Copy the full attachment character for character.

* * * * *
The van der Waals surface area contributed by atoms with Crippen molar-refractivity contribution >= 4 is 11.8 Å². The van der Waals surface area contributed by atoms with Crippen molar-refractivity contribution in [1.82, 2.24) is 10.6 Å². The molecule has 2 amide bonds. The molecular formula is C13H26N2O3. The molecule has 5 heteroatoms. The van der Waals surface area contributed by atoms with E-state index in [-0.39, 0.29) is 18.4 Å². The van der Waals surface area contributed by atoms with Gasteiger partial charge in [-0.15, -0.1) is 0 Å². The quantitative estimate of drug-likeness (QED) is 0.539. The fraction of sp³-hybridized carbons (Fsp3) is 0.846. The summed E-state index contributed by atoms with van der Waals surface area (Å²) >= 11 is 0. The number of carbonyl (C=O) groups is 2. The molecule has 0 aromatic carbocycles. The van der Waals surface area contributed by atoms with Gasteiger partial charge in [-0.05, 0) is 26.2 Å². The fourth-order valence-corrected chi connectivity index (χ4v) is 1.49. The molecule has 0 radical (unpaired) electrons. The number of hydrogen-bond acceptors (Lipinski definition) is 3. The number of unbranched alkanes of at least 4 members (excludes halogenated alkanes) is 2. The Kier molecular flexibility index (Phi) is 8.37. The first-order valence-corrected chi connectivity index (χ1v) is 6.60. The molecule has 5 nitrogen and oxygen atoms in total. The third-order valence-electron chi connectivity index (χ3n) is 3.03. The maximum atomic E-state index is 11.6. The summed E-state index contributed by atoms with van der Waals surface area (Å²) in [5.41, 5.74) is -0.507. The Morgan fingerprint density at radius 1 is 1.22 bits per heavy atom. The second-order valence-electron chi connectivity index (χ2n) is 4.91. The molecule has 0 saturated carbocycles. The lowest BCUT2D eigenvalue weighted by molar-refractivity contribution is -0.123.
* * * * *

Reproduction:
The van der Waals surface area contributed by atoms with Crippen molar-refractivity contribution >= 4 is 11.8 Å². The van der Waals surface area contributed by atoms with Crippen molar-refractivity contribution in [1.82, 2.24) is 10.6 Å². The molecule has 2 amide bonds. The molecular formula is C13H26N2O3. The molecule has 5 heteroatoms. The van der Waals surface area contributed by atoms with E-state index in [-0.39, 0.29) is 18.4 Å². The van der Waals surface area contributed by atoms with Gasteiger partial charge in [-0.15, -0.1) is 0 Å². The quantitative estimate of drug-likeness (QED) is 0.539. The fraction of sp³-hybridized carbons (Fsp3) is 0.846. The summed E-state index contributed by atoms with van der Waals surface area (Å²) >= 11 is 0. The number of carbonyl (C=O) groups is 2. The molecule has 0 aromatic carbocycles. The van der Waals surface area contributed by atoms with Gasteiger partial charge in [-0.05, 0) is 26.2 Å². The fourth-order valence-corrected chi connectivity index (χ4v) is 1.49. The molecule has 0 radical (unpaired) electrons. The number of hydrogen-bond acceptors (Lipinski definition) is 3. The number of unbranched alkanes of at least 4 members (excludes halogenated alkanes) is 2. The Kier molecular flexibility index (Phi) is 8.37. The first-order valence-corrected chi connectivity index (χ1v) is 6.60. The molecule has 5 nitrogen and oxygen atoms in total. The third-order valence-electron chi connectivity index (χ3n) is 3.03. The maximum atomic E-state index is 11.6. The summed E-state index contributed by atoms with van der Waals surface area (Å²) in [5.41, 5.74) is -0.507. The Morgan fingerprint density at radius 1 is 1.22 bits per heavy atom. The second-order valence-electron chi connectivity index (χ2n) is 4.91. The molecule has 0 saturated carbocycles. The lowest BCUT2D eigenvalue weighted by molar-refractivity contribution is -0.123.